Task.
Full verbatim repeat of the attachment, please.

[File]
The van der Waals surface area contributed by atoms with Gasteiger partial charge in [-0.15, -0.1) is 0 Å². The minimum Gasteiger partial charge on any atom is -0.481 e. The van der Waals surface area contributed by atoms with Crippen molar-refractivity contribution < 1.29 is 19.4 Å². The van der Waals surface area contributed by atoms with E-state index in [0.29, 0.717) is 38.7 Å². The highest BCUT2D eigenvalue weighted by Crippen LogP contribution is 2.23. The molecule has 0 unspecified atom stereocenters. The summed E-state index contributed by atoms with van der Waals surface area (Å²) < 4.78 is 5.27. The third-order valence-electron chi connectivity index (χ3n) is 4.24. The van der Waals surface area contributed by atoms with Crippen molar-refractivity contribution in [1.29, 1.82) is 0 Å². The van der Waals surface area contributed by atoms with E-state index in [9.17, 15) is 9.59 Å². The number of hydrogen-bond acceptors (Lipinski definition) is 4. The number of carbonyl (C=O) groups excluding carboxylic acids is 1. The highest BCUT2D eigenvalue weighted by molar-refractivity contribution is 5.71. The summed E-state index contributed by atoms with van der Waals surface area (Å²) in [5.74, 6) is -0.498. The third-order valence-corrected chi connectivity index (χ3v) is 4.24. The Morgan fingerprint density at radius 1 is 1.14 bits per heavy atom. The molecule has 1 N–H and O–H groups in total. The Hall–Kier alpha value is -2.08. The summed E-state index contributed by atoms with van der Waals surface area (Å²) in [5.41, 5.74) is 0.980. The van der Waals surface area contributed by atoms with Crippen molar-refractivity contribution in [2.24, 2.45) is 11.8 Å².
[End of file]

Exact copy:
The van der Waals surface area contributed by atoms with Gasteiger partial charge in [-0.15, -0.1) is 0 Å². The minimum Gasteiger partial charge on any atom is -0.481 e. The van der Waals surface area contributed by atoms with Crippen molar-refractivity contribution < 1.29 is 19.4 Å². The van der Waals surface area contributed by atoms with E-state index in [0.29, 0.717) is 38.7 Å². The highest BCUT2D eigenvalue weighted by Crippen LogP contribution is 2.23. The molecule has 0 unspecified atom stereocenters. The summed E-state index contributed by atoms with van der Waals surface area (Å²) < 4.78 is 5.27. The third-order valence-electron chi connectivity index (χ3n) is 4.24. The van der Waals surface area contributed by atoms with Crippen molar-refractivity contribution in [1.29, 1.82) is 0 Å². The van der Waals surface area contributed by atoms with E-state index in [9.17, 15) is 9.59 Å². The number of hydrogen-bond acceptors (Lipinski definition) is 4. The number of carbonyl (C=O) groups excluding carboxylic acids is 1. The highest BCUT2D eigenvalue weighted by molar-refractivity contribution is 5.71. The summed E-state index contributed by atoms with van der Waals surface area (Å²) in [5.74, 6) is -0.498. The third-order valence-corrected chi connectivity index (χ3v) is 4.24. The Morgan fingerprint density at radius 1 is 1.14 bits per heavy atom. The molecule has 1 N–H and O–H groups in total. The Hall–Kier alpha value is -2.08. The summed E-state index contributed by atoms with van der Waals surface area (Å²) in [5.41, 5.74) is 0.980. The van der Waals surface area contributed by atoms with Crippen molar-refractivity contribution in [2.24, 2.45) is 11.8 Å².